Inflammation regulation is a foundational concept for functional medicine. Inflammation is where dysfunction starts. Functional medicine focuses on treating the cause of inflammation not the downstream effect. For example, interleukin 17 (proinflammatory mediator) is found to be elevated in psoriasis patients. A functional medicine approach would ask “what is the cause of increased IL-17?” Is it toxins, diet, gut dysfunction, impaired detoxification, etc etc.
A functional medicine practitioner will focus on diet as number one because “food is thy medicine and medicine is thy food.” Hippocrates. The long term presence of inflammatory mediators are found in obese individuals and promote insulin resistance, lead to increased gut permeability and alter hormone function.
Some natural treatments for inflammation:
Whole foods, plant based diet!!! Eat real food!!
Quercetin: Quercetin is a mast cell stabilizer known to decrease histamine and other inflammatory mediators. Equally as good as prescription drug cromolyn. Found in red onions, tea, berries, apple skin, tomatoes.
Bromelain: Found in pineapple, aloe, polyphenols. Inhibits overproduction of bradykinin (inflammatory mediator). Signs of overproduction of bradykinin are extreme muscle pain after working out and the life-threatening condition of angioedema.
Eicosanoids (EPA)/docosahexaenoic acid (DHA) (Omega 3 fatty acids): EPA produces resolvins, which resolve inflammation and DHA produces protectins. Eicosanoids are essential fatty acids and needed in our diets and stored in our cell membrane. They are generally anti-inflammatory, if from omega 3 fats such as fish, wild game meat, nuts (walnuts), chia seed, flaxseed, enriched eggs. They also influence nerve transduction and lower triglycerides.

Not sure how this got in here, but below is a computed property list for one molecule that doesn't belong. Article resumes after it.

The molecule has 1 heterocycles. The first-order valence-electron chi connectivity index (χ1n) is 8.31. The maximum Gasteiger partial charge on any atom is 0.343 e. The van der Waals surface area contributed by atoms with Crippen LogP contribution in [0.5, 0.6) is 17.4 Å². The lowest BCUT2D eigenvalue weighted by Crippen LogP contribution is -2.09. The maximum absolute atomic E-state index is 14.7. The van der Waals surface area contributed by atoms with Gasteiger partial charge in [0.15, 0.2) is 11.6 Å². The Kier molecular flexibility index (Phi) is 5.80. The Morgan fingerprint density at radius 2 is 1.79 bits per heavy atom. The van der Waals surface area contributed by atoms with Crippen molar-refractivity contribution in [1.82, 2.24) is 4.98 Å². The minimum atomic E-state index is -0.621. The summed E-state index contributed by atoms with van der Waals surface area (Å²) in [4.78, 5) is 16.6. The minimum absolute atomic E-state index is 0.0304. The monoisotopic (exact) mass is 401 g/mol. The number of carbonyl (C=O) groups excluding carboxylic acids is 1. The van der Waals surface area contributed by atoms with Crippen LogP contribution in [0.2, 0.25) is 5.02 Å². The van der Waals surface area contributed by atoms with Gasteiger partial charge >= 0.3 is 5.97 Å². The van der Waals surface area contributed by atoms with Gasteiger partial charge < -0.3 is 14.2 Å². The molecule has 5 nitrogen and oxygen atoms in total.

Arachonidonic acid (omega 6 fatty acids): Found in borage, black currant, sunflower, safflower, peanut, red meat, dairy products. More inflammatory and should be consumed in limited quantities but do produce some anti-inflammatory effects in the right ratio to omega 3 fatty acids.
DGLA (omega 6): found in breast milk and is anti-inflammatory.
Curcumin: Primarily absorbed in the gut. Natural anti-inflammatory.
Antioxidants: Free radicals are are being made all the time in our body. Glutathione, vitamin E and vitamin C are examples of anti-oxidants. A diet with limited plant-based, antioxidants does not provide the internal, innate protective mechanism our body uses to fight against invaders. We have to give our body the nutrients it needs to thrive!
Calorie restriction and fasting: This turns off part of the inflammatory cascade and promotes apoptosis, or programmed cell death, where unhealthy cells can die and be removed from the body.
Vitamin D: Antimicrobial peptides are stimulated by vitamin D. Vitamin D is importan
t for many physiological processes in our body and is sometimes though of
as more of a hormone than a vitamin.
In summary, acute inflammation is necessary and needed to our survival. It is chronic inflammation that causes chronic disease presentation.